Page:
Mali's famous bazin cloth seen as path to better lives
By Joe Penney
BAMAKO (Reuters) - Gasps of delight filled the convention hall as models, decked out in Mali's signature bazin fabric in crimson reds, indigoes and neon greens, strutted the catwalk.
Musicians from across the West African nation provided the soundtrack.
Bazin, a polished, heavy cotton fabric with a distinctive sheen, is extremely popular across the region and is worn at almost all formal occasions in Mali.
“If you show up to a marriage without wearing bazin, you might as well not show up at all,” said Baba Sereme, a designer known for his bazin suits for men, hand-dyed elaborate color schemes.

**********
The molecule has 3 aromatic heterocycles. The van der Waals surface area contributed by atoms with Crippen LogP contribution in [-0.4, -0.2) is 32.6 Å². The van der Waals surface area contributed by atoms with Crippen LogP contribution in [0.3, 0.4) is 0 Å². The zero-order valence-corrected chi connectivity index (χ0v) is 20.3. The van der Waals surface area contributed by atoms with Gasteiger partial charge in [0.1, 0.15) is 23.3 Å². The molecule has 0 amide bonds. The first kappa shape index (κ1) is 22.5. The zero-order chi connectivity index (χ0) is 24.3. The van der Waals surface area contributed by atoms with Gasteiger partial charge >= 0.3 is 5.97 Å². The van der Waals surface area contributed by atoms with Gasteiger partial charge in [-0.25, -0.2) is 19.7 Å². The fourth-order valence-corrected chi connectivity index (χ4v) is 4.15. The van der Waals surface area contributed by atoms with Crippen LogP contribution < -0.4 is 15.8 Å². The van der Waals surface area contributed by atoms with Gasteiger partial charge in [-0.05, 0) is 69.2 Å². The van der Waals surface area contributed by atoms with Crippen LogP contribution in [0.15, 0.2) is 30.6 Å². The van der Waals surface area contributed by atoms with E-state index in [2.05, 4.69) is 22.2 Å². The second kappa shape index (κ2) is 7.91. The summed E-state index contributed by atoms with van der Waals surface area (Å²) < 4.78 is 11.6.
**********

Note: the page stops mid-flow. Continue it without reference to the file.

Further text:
The annual Festi’Bazin, held in late October in the riverside capital Bamako, showcased the cloth and featured designers from Senegal, Mali, Niger and Morocco. However its focus was as much on improving the lives of people in one of the world's poorest countries as it was on fashion.
"The bazin industry is great because you don't need to go to school to be a designer or stylist or dyer or tailor. Creativity is something you don't learn. It's something you're born with," said Aminata Bocoum, Festi'Bazin's founder.
While many Malians, particularly women, sell bazin or tailor clothing from it, the country produces none of the cloth it consumes despite being one of Africa's top growers of cotton.
Instead it imports finished bazin, also called damask, from Germany, Austria, and increasingly China. Continued...